Tuesday, October 25, 2005

Urban rap music, drug sales and fatal shootings in Toronto

Nicholas Kohler:

Three shooting deaths this weekend added to a months-long spate of gunplay that a new Ipsos Reid poll says has left residents of Toronto feeling "under siege" by gangs that draw their nourishment from drug sales and their inspiration from urban rap music.

Gun crime and violence has become the most important issue facing the City of Toronto, according to 55 per cent of the residents who participated in the poll up 40 percentage points from a similar survey conducted two years ago.

The degree of concern more than doubles the number of Torontonians who cite gun violence as their primary concern over those who list "garbage" as the most pressing issue facing the city.

The findings of the survey, conducted by Ipsos Reid for the National Post and Global News, arrived after a number of shootings ended weeks of relative calm.

A gun slaying on Saturday and two Sunday brought to three the number of firearms-related homicides over the weekend.

On Monday, more shots were fired during a drug-related incident.

Such apparently random acts of violence have left 87 per cent of city residents believing that "Toronto is becoming more violent compared to five years ago" up 21 percentage points from a survey conducted in 2000, when 66 per cent of respondents agreed with the same statement.

And while 74 per cent of Torontonians said they felt safe in 2003 walking alone in their neighbourhood after dark, only 64 per cent feel the same way now, the poll says.

"... I do have concerns about the increasing number of gun incidents in which people are being killed," said Paul Godfrey, a former member of the Toronto police commission who is now president and chief executive officer of the Toronto Blue Jays baseball club.

"I think you'd have to be living in a vacuum if you didn't realize that what we have here is a spike in the use of guns and young people shooting other young people."

The recent violence, the vast majority of respondents said, is driven by gangs and the drugs the traffic in, a belief the Toronto police force largely endorses.

"The overwhelming majority of this gun violence that our city has experienced is being perpetuated by people who are involved in gangs," police Chief Bill Blair said Monday after hearing the poll results.

But more than gangs, 63 per cent of the poll's respondents pointed to the "glamourization of gang culture" found, some say, in movies and rap music videos that tend to glorify gangsters and the guns they wield as a factor in the increase in Toronto's gun violence.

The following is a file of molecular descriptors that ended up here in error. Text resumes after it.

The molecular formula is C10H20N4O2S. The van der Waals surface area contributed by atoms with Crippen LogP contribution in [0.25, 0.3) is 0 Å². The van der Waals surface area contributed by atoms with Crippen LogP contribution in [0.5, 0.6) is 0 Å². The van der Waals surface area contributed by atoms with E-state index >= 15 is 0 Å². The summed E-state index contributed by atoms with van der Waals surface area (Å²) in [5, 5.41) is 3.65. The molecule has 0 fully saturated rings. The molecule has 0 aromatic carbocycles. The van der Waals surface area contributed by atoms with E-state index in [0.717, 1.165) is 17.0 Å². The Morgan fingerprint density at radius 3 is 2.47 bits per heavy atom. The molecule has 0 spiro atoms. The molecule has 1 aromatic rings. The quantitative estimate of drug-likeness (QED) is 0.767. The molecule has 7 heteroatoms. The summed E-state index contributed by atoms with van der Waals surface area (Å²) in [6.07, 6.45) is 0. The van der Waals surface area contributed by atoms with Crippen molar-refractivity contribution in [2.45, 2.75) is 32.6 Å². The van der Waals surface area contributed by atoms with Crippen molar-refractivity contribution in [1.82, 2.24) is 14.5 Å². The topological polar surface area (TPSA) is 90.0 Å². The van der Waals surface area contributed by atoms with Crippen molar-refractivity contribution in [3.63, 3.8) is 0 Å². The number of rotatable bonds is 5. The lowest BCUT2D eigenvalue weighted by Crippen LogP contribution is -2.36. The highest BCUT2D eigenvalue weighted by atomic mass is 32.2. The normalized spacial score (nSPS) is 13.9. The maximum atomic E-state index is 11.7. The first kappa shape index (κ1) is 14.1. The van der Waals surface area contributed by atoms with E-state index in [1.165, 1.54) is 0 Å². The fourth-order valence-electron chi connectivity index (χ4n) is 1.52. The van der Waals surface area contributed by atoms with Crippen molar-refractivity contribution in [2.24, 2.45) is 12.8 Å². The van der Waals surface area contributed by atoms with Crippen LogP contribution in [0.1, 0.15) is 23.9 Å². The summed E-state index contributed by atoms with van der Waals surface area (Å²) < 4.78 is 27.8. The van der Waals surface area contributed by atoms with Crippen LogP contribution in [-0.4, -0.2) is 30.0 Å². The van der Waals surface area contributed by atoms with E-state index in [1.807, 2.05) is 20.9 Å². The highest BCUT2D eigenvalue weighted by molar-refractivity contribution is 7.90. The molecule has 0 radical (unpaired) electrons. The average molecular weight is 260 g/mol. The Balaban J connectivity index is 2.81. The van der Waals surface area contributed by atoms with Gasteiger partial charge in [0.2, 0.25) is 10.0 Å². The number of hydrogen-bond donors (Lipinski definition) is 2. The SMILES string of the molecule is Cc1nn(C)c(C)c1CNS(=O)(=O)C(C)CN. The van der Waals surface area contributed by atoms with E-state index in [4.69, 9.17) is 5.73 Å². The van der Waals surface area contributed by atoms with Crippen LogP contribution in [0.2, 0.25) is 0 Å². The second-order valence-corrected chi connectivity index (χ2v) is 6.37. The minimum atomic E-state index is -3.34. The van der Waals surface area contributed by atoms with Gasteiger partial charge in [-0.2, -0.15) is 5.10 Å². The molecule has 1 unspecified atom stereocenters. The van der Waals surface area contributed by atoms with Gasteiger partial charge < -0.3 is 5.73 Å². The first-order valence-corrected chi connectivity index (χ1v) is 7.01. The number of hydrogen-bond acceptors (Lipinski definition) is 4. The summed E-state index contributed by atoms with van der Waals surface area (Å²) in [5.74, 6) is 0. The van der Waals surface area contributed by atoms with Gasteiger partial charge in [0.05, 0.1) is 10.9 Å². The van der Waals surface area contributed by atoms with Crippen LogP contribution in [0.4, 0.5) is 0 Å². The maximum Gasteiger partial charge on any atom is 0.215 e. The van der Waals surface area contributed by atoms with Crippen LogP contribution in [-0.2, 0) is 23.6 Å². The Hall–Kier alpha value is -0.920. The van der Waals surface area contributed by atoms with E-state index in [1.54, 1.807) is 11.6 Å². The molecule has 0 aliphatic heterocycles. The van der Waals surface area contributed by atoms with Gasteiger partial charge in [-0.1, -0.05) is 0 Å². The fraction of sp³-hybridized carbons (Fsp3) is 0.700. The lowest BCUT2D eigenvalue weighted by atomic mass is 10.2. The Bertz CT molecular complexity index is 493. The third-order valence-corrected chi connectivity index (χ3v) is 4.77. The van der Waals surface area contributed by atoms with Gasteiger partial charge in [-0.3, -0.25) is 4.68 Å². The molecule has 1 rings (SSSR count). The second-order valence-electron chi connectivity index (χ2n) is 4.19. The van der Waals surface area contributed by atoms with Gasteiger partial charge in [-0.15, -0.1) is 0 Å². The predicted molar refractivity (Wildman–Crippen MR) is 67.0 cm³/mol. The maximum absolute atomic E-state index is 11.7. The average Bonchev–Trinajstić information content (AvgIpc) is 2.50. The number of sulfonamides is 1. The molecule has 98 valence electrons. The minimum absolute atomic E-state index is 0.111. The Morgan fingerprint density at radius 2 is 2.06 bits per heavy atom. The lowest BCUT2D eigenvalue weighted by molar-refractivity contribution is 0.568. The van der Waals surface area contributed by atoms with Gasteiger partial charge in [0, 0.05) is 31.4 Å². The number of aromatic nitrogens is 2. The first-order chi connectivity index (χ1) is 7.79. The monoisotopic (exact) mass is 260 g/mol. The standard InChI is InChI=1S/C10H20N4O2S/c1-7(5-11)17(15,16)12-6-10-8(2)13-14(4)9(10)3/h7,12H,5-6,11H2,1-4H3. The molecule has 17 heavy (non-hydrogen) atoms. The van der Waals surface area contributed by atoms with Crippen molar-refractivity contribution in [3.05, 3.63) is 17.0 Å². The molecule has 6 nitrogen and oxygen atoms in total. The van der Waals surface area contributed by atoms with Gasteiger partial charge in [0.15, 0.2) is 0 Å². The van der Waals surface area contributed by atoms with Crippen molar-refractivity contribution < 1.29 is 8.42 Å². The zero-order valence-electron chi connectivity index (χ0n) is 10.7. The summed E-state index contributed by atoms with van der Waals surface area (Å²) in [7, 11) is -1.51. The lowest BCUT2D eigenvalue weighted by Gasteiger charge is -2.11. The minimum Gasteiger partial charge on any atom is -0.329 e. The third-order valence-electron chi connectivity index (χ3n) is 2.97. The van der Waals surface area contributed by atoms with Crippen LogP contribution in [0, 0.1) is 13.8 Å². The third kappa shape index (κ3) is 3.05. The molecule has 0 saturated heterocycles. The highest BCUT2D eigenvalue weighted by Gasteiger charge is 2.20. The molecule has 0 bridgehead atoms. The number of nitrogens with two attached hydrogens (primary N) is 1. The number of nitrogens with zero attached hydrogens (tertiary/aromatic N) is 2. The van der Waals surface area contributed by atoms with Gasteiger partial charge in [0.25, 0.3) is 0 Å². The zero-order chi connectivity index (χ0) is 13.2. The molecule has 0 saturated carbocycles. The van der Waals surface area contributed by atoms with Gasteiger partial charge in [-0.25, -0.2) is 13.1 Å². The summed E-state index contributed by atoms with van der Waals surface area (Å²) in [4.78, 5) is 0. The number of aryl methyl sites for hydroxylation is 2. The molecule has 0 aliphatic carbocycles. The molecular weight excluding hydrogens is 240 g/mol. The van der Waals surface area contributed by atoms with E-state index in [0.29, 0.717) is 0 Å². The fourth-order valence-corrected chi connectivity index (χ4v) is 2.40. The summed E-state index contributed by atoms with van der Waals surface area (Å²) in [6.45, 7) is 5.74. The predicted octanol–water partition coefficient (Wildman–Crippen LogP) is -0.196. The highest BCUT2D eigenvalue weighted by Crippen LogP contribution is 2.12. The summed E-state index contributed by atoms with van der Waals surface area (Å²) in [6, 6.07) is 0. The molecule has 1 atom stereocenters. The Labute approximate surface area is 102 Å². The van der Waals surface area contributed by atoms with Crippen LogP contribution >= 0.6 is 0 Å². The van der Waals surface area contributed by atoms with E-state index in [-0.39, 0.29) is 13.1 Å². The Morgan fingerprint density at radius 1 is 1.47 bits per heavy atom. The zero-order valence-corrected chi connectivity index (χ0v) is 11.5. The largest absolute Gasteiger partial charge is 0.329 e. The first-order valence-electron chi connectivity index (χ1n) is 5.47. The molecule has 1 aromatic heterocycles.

Recent moves by the city to move more patrol officers into Toronto's gritty northwest corner, where much of the violence has occurred, reflects the belief of 64 per cent of residents, who favour an increase in police presence and stricter penalties rather than more money spent on social programs aimed at fostering alternatives to gang culture among youths.

Toronto's battle against gun violence and gangs

Six shootings in 24 hours, two dead

T.O. bus driver target of random gun violence

1 Comments:

At 12:00 PM, Anonymous Anonymous said...

"Others, however, sought to stress the importance of social programs in neighbourhoods where they say disenfranchised young people are in the grips of desperation."

Exactly how these "young people" are, or have been, "disenfranchised", is not clearly explained.

But it sounds good, in a politically correct transfer the blame onto society in general sort of way.

The article itself is a modern masterpiece of political correctness, as I assume the shootings all involved blacks, which would be typical of recent stories about this sort of thing in Toronto. Yet this basic fact was left out of the story. There must be a class called 'Politically correct fact omission' that is taught in journalism schools these days. Or something like that.

 

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